Decomposition methods can be used on the input signal to filter the unwanted components and extract others that can highlight changes in the system of interest. The performance of the methods differs and might be specific to the area of application due to different underlying physics of the changes to be detected and character of the input signal. Understanding the rationale of method operation and why it performs well for a particular case is essential for generalization of the findings to a whole class of problems. In the next sections, the basics of EMD and SSA are introduced.

2.1.1. Empirical Mode Decomposition

EMD is based on the assumption that signal consists of a sum of simple oscillatory modes—intrinsic mode functions (IMFs)—and a residue [33] that can be extracted with EMD. The method was first introduced in a work by Huang [34], in which a detailed mathematical explanation can be found. EMD is able to deal with non-stationary and non-linear due to its direct and adaptive algorithm, with a decomposition base derived from the data. IMFs, as a result of their derivation, can reflect changes in both amplitude and frequency of phenomena in the analyzed signal. The IMFs are extracted with an empirical procedure in an iterative manner, making use of the envelope of the signal. To do so, all the local extrema are connected by cubic spline, creating the envelope. The first component of decomposition h 1 is obtained from Equation (1), where x ( t ) is original time series, m 1 is the envelope mean.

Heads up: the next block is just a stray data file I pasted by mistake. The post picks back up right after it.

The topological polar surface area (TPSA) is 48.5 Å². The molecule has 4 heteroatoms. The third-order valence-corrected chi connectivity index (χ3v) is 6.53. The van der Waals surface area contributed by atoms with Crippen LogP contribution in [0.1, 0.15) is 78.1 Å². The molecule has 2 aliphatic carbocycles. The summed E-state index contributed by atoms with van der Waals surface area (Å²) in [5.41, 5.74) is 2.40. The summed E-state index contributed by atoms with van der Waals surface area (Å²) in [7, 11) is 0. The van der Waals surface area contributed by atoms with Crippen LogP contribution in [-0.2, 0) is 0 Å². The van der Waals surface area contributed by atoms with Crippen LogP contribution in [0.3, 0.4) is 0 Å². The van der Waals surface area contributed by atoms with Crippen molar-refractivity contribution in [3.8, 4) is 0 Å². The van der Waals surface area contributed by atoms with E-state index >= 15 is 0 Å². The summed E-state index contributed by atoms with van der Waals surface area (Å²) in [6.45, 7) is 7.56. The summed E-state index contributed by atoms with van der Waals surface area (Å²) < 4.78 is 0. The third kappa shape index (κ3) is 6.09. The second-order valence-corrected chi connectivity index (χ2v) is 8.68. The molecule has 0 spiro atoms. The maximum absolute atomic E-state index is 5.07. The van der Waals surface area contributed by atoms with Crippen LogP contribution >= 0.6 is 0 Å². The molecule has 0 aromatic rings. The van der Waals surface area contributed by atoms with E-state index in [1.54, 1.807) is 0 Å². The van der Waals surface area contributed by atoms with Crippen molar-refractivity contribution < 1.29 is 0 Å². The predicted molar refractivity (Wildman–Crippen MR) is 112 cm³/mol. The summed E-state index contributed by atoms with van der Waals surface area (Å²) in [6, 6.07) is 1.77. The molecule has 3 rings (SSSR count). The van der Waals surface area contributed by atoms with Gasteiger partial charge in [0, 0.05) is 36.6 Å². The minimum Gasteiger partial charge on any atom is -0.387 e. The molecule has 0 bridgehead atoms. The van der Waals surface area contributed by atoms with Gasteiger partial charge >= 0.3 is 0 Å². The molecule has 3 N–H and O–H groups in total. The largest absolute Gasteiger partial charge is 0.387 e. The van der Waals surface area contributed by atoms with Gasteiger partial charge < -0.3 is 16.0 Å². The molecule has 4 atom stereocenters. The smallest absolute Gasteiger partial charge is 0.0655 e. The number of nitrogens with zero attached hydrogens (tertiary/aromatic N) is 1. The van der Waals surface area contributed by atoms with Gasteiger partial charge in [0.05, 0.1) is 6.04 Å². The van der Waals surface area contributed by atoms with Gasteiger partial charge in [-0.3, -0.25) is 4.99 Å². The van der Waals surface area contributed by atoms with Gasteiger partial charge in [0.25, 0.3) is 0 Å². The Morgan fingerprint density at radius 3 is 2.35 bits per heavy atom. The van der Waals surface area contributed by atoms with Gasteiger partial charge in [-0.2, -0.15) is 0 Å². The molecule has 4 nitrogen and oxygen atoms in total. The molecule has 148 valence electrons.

h 1 ( t ) = x ( t ) m 1 ( t )
Then, it is checked if a stoppage criterion is satisfied by h 1 ( t ) . There exist a number of different criteria, with different influence on the produced IMFs [35]. A Cauchy type criterion is used, as it was originally introduced by Huang [34] and is the most basic among all of the criteria. This criterion is based on difference between two subsequent sifting iterations and can be presented as in Equation (2). This criterion in several code implementations can be overridden by putting explicitly the number of sifting iterations that are to be made.
S D n = t = 1 N | h n 1 ( t ) h n ( t ) | 2 t = 1 N h n 1 2 ( t )
If the stoppage criterion is not met and maximum number of iterations is not reached, then the next process step takes place. The h 1 ( t ) is treated as an input data point and h 2 ( t ) is created by subtracting the mean of h 1 ( t ) envelope from itself.